White House de­fends chief of staff

Press sec­re­tary: Priebus had lit­tle choice but ask for FBI help

Northwest Arkansas Democrat-Gazette - - FRONT PAGE - In­for­ma­tion for this ar­ti­cle was con­trib­uted by Julie Pace, Eric Tucker, Vi­vian Salama, Jill Colvin and Ken Thomas of The As­so­ci­ated Press; by Julie Hirschfeld Davis, Michael S. Sch­midt and Matt Apuzzo of The New York Times; and by Justin Sink of Bloomber

WASH­ING­TON — The White House on Fri­day de­fended Chief of Staff Reince Priebus against ac­cu­sa­tions he breached a gov­ern­ment fire­wall when he asked FBI Direc­tor James Comey to pub­licly dis­pute me­dia re­ports that Don­ald Trump’s cam­paign ad­vis­ers had been fre­quently in touch with Rus­sian in­tel­li­gence agents.

The pres­i­dent’s spokesman, Sean Spicer, ar­gued that Priebus had lit­tle choice but to seek Comey’s as­sis­tance in re­but­ting what Spicer said were in­ac­cu­rate re­ports about con­tacts dur­ing last year’s pres­i­den­tial cam­paign. The FBI did not is­sue the state­ment re­quested by Priebus and has given no sign one is forth­com­ing.

“I don’t know what else we were sup­posed to do,” Spicer said.

The Jus­tice Depart­ment has poli­cies in place to limit com­mu­ni­ca­tions be­tween the White House and the FBI about pend­ing in­ves­ti­ga­tions. Trump of­fi­cials on Fri­day con­firmed con­tacts be­tween Priebus and the FBI.

Spicer said it was the FBI that first ap­proached the White House about the ve­rac­ity of a New York Times story as­sert­ing that Trump ad­vis­ers had con­tacts with Rus­sian in­tel­li­gence of­fi­cials dur­ing the pres­i­den­tial cam­paign. Spicer said Priebus then asked both FBI Direc­tor James Comey and Deputy Direc­tor Andrew McCabe if

they would con­demn the story pub­licly, which they de­clined to do.

“The chief of staff said, well, you’ve put us in a very dif­fi­cult sit­u­a­tion,” Spicer said. “You’ve told us that a story that made some fairly sig­nif­i­cant ac­cu­sa­tions was not true. And now you want us to just sit out there.”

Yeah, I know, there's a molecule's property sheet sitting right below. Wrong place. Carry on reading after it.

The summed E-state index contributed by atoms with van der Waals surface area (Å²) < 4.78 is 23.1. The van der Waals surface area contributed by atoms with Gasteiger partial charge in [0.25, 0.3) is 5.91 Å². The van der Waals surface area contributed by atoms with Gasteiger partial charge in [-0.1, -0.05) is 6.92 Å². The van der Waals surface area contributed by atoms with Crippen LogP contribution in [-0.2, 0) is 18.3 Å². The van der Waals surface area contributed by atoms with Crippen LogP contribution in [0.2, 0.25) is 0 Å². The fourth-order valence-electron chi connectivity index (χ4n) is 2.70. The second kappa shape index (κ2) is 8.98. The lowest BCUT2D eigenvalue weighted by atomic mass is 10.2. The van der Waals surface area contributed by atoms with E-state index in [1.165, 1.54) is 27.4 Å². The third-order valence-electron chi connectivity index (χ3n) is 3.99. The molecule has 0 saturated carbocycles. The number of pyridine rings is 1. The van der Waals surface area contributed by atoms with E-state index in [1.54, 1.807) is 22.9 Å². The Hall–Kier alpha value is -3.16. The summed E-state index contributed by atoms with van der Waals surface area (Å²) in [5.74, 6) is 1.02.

The FBI would not com­ment on the mat­ter or ver­ify the White House ac­count.

Fri­day’s rev­e­la­tions were the lat­est wrin­kle in Trump’s re­la­tion­ship with the FBI and other in­tel­li­gence agen­cies. Trump has ac­cused in­tel­li­gence of­fi­cials of re­leas­ing clas­si­fied in­for­ma­tion about him to the me­dia, declar­ing in a tweet Fri­day morn­ing that the FBI was “to­tally un­able to stop the na­tional se­cu­rity ‘leak­ers’ that have per­me­ated our gov­ern­ment for a long time.”

House Mi­nor­ity Leader Nancy Pelosi, a Cal­i­for­nia Demo­crat, ac­cused Priebus of “an out­ra­geous breach of the FBI’s in­de­pen­dence” and called on the Jus­tice Depart­ment’s in­spec­tor gen­eral to look into all con­ver­sa­tions Priebus and other White House of­fi­cials have held with the FBI on on­go­ing in­ves­ti­ga­tions.

“The rule of law de­pends on the FBI’s complete in­de­pen­dence, free from po­lit­i­cal pres­sure from the tar­gets of its in­ves­ti­ga­tions,” Pelosi said.

A 2009 memo from then-At­tor­ney Gen­eral Eric Holder said the Jus­tice Depart­ment is to ad­vise the White House on pend­ing crim­i­nal or civil in­ves­ti­ga­tions “only when it is im­por­tant for the per­for­mance of the pres­i­dent’s du­ties and ap­pro­pri­ate from a law en­force­ment per­spec­tive.”

Ron Hosko, a re­tired FBI as­sis­tant direc­tor who over­saw crim­i­nal in­ves­ti­ga­tions, said the dis­cus­sions be­tween the FBI and the Trump White House were in­ad­vis­able.